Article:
Fighting through the daily grind in the same country where childhood flashed by in an almost dreamlike film-sequence, life is steeped in strong nostalgia.
Suddenly, hipsters lurk in a city that is known for materialism, and they are heart-achingly out of place to everyone but them. Suddenly, TOMS are more in fashion than Louboutin’s, and organic cafes are the chill destination of choice, while Starbucks lies dusty and neglected.
And it doesn’t feel real. It feels like what it is; a desperate attempt to bring a cultural and artistic sensibility to a country that built its fortune on the artificial. While we have spent years turning up our noses at the materialism the country thrived on, we also spent years creating our own nooks of culture and history.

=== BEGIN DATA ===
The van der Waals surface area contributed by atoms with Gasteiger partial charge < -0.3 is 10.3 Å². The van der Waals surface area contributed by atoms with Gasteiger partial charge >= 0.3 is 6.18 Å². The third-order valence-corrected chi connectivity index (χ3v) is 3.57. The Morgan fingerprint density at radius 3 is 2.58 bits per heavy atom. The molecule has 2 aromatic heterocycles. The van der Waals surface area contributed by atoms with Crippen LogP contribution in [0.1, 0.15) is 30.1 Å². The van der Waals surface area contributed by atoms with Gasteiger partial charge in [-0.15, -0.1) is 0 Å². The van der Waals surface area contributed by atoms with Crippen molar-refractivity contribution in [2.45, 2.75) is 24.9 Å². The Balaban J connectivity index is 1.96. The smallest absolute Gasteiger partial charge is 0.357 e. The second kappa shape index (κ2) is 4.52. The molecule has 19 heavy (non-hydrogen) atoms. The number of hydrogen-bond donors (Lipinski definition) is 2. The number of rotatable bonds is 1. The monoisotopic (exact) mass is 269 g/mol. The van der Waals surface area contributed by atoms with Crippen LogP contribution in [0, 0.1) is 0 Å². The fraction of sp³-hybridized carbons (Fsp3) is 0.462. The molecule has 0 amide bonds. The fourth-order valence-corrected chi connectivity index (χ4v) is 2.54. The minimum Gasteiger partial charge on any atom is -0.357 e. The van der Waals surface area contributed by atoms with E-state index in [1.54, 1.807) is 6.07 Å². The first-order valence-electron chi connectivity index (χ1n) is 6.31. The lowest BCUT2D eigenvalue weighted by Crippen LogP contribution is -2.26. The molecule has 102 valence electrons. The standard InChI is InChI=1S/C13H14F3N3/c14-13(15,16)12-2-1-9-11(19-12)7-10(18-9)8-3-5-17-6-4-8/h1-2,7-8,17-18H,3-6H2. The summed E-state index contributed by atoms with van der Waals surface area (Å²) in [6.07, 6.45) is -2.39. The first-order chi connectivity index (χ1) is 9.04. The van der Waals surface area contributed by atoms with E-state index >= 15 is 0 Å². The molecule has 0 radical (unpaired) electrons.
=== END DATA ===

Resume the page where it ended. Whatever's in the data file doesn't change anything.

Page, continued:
My history doesn’t live in warehouse jams. It lies in portable CD players we took to the beach as we listened to mixes that took a few days to download. My culture doesn’t lie in organic artisan coffee, but in the hazelnut latte sachets we bought as we curled up on couches and watched Roswell on Thursday afternoons. My art doesn’t lie in pop up stores selling handmade wares, but in a Souq that decorated and accessorized us for years.
Everyday, I don’t admire what it’s become.
I remember what it used to be before it tried too hard to be something else.